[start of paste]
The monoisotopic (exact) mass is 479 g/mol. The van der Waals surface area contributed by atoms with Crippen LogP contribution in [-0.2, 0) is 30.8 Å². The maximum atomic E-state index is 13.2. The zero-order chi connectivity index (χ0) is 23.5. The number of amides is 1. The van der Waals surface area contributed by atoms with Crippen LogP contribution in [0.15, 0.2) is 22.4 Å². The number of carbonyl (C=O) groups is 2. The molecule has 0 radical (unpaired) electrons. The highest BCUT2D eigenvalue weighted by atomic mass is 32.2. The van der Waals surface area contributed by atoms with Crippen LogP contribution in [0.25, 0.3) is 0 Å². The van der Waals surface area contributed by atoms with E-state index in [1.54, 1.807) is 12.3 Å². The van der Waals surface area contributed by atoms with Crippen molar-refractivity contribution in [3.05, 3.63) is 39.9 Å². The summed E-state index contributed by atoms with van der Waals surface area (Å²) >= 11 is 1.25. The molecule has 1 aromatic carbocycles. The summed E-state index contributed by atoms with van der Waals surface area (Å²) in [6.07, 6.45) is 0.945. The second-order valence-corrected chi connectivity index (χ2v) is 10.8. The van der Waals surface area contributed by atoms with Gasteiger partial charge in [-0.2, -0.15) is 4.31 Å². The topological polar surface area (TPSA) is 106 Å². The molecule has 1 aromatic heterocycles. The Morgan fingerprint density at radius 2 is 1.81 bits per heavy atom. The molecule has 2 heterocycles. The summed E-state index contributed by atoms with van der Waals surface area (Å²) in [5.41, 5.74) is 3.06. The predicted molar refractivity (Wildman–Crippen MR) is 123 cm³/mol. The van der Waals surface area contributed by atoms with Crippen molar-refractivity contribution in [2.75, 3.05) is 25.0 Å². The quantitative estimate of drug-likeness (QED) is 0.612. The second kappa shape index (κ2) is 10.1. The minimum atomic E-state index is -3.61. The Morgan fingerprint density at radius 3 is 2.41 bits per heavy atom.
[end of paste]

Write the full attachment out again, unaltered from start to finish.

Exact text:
The monoisotopic (exact) mass is 479 g/mol. The van der Waals surface area contributed by atoms with Crippen LogP contribution in [-0.2, 0) is 30.8 Å². The maximum atomic E-state index is 13.2. The zero-order chi connectivity index (χ0) is 23.5. The number of amides is 1. The van der Waals surface area contributed by atoms with Crippen LogP contribution in [0.15, 0.2) is 22.4 Å². The number of carbonyl (C=O) groups is 2. The molecule has 0 radical (unpaired) electrons. The highest BCUT2D eigenvalue weighted by atomic mass is 32.2. The van der Waals surface area contributed by atoms with Crippen LogP contribution in [0.25, 0.3) is 0 Å². The van der Waals surface area contributed by atoms with E-state index in [1.54, 1.807) is 12.3 Å². The van der Waals surface area contributed by atoms with Crippen molar-refractivity contribution in [3.05, 3.63) is 39.9 Å². The summed E-state index contributed by atoms with van der Waals surface area (Å²) >= 11 is 1.25. The molecule has 1 aromatic carbocycles. The summed E-state index contributed by atoms with van der Waals surface area (Å²) in [6.07, 6.45) is 0.945. The second-order valence-corrected chi connectivity index (χ2v) is 10.8. The van der Waals surface area contributed by atoms with Gasteiger partial charge in [-0.2, -0.15) is 4.31 Å². The topological polar surface area (TPSA) is 106 Å². The molecule has 1 aromatic heterocycles. The Morgan fingerprint density at radius 2 is 1.81 bits per heavy atom. The molecule has 2 heterocycles. The summed E-state index contributed by atoms with van der Waals surface area (Å²) in [5.41, 5.74) is 3.06. The predicted molar refractivity (Wildman–Crippen MR) is 123 cm³/mol. The van der Waals surface area contributed by atoms with Crippen molar-refractivity contribution in [2.75, 3.05) is 25.0 Å². The quantitative estimate of drug-likeness (QED) is 0.612. The second kappa shape index (κ2) is 10.1. The minimum atomic E-state index is -3.61. The Morgan fingerprint density at radius 3 is 2.41 bits per heavy atom.